The implications of ransomware can be serious for law firms, who, by the very nature of the profession, store confidential client information. If a malicious party gains access to these files, the resulting repercussions can have career-altering effects for lawyers. To avoid that scenario, lawyers need to take proactive steps to protect their firm from attacks.
Ransomware works by locking a victim’s network or computer, freezing access to files until a ransom is paid. These requests for ransom typically have a timeline associated with them and if the firm doesn’t pay, then the files are then permanently locked or destroyed. This form of attack is becoming increasingly more common, and law firms are at the top of the list of targets given their budgets and the importance of the information they usually house.
Falling victim to ransomware can have a long-lasting impact that goes far beyond the time spent dealing with hackers. If the payment isn’t made and the files are erased, even if the firm has recent, accessible data backups, it can still take significant time to restore data to a workable point. Additionally, the firm must then deal with the PR fallout of the breach, notifying clients and addressing the many, many concerns and potential lawsuits that come along with it.
Today’s firms must actively put measures into place to prevent ransomware. While there’s no guaranteed protection, think of the proper precautions in the same way you would a home security system. If a burglar sees your home is well protected with a security system, they’re likely going to move on to another home that’s easier to gain access to and is less risky. Security measures work the same way, creating blocks that make it harder for someone to gain access and making it more likely they’ll move on to another target.
Train your staff
A significant proportion of security breaches occur as a result of personal error. It’s critical to educate your employees on different security risks and what tactics are used to gain access. Often techniques like social engineering and phishing emails will be used to gain the necessary information needed to login or reset passwords. Teach your team how to spot these approaches and what to do if they encounter them.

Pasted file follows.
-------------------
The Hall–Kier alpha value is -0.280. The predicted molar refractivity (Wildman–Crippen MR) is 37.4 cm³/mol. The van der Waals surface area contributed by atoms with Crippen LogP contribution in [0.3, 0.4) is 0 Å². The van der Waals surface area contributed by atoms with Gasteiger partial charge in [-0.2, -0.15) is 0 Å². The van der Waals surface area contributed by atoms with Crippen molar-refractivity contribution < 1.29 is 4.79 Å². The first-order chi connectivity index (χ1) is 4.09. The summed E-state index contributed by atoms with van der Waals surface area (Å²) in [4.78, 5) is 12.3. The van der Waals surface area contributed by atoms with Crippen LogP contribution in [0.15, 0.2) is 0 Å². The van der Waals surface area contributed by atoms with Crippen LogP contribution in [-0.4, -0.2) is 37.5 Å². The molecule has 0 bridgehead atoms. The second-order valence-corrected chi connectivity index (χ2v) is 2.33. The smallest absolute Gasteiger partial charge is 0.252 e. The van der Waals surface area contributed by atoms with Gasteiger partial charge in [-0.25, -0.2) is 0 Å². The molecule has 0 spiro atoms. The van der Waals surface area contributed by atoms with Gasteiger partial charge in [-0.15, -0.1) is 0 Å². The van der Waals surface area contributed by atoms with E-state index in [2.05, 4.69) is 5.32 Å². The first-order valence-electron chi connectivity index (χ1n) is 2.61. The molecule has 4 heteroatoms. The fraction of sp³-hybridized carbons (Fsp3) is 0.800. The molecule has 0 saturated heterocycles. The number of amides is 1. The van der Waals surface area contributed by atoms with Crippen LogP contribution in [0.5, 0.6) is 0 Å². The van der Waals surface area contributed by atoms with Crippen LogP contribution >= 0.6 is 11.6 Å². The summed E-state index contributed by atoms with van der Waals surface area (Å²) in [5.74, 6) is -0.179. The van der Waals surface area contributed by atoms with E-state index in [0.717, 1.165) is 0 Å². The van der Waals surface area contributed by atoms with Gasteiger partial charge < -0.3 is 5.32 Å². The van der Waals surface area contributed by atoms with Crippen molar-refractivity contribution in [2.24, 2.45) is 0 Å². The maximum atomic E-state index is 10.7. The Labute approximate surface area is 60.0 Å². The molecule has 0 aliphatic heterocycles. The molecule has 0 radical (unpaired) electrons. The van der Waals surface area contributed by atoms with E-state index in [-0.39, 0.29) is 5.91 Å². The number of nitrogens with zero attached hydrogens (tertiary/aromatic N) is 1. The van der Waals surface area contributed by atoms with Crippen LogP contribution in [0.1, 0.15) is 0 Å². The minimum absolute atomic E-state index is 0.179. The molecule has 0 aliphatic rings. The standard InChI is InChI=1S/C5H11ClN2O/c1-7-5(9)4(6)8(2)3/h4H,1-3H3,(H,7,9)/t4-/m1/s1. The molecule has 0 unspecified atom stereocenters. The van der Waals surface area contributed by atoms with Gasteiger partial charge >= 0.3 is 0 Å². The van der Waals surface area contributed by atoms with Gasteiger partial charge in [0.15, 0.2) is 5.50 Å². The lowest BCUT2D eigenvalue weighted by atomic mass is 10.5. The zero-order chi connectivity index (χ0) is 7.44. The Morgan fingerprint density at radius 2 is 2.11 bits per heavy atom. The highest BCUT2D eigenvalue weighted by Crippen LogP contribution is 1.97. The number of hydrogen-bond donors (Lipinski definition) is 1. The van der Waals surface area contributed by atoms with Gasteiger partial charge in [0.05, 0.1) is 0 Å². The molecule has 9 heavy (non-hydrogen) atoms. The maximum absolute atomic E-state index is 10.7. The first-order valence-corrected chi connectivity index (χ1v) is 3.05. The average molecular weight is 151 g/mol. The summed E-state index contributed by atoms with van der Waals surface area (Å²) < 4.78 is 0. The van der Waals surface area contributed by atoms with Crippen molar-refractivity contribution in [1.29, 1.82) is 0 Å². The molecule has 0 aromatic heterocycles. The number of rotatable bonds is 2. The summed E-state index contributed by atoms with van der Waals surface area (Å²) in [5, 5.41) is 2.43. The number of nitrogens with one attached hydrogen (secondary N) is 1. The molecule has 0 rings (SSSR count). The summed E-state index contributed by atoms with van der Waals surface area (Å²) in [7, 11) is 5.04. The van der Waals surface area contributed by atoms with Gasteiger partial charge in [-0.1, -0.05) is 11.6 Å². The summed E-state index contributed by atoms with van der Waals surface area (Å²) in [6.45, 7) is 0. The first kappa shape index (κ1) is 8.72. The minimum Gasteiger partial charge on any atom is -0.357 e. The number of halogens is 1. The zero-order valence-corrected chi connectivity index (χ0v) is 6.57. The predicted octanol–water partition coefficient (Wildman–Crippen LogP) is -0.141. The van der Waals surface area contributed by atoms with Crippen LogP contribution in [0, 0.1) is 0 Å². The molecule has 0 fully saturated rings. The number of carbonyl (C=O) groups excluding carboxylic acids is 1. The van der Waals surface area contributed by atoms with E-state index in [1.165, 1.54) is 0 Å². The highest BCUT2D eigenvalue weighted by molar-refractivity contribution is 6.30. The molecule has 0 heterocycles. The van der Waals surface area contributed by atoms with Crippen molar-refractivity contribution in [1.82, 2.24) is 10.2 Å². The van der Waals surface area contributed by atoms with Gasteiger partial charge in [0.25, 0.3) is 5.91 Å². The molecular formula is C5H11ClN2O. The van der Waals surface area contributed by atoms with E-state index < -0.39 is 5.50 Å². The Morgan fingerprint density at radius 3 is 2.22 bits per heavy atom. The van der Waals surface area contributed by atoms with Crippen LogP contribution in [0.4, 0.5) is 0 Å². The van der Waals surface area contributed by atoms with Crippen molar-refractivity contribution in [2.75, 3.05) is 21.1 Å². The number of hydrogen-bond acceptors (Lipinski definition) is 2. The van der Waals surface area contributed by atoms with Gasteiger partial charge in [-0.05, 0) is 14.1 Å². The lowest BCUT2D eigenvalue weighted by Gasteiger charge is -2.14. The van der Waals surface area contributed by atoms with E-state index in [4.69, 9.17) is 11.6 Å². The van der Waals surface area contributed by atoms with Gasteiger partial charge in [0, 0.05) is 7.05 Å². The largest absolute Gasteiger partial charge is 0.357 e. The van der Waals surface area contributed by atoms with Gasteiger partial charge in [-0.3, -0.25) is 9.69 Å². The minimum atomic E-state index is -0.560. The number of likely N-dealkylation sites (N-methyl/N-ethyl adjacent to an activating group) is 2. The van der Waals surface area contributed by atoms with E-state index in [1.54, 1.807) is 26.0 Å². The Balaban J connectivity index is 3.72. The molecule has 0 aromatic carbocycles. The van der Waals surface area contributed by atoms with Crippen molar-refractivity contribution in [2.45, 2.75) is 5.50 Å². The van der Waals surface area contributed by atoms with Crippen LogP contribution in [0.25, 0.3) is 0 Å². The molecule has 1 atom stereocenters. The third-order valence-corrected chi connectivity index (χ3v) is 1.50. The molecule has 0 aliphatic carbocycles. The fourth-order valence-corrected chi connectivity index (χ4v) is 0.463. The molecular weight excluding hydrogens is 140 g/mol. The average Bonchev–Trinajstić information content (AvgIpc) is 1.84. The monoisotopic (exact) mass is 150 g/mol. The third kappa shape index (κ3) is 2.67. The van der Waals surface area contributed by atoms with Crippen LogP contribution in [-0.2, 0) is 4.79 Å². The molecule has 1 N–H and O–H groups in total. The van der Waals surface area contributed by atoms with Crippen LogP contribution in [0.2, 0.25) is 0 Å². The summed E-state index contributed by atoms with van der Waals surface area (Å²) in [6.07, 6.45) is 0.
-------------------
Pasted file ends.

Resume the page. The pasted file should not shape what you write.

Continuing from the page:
Enable security measures
Firewalls, updated software and security features and systems that notify you in the event of a breach are all part of protecting your firm. If you’re managing your IT systems in-house, be sure patches and updates are regularly applied and there are protocols in place to protect the firm’s networks. Outside vendors typically include these protections as part of their services, but you should verify their process.
Enforce strong password policies
Don’t make it easy for hackers to get into your system. Institute a policy addressing password strength that covers length, uniqueness, and complexity. This policy should also cover the sharing of passwords and if they must be shared, the secure procedure for doing so.
Develop a response plan
Should your firm fall victim to ransomware, the last thing you want to happen is your team scrambling to figure out what to do. Have a well laid out ransomware response plan that documents what actions should be taken in the event of a suspected attack. This plan should be part of your employee training to make sure everyone is aware of the proper steps to take.
Backup your data
Backing up your data won’t help prevent a ransomware attack, but it will help you recover more quickly from one. If your data isn’t backed up, you run the risk of being completely unable to work during and after an incident. If possible, try to back up your data daily to either multiple sources or a cloud-based server with redundant backups to keep your cases moving.
To fully protect your firm against a ransomware threat, it’s important to be aware of what you’re up against and the impact these attacks can have. Focus on not just preventing the attack, but also what actions will be taken in the event one takes place.
Wondering if your firm could be subject to a ransomware attack? Check out Do law firms have to worry about ransomware?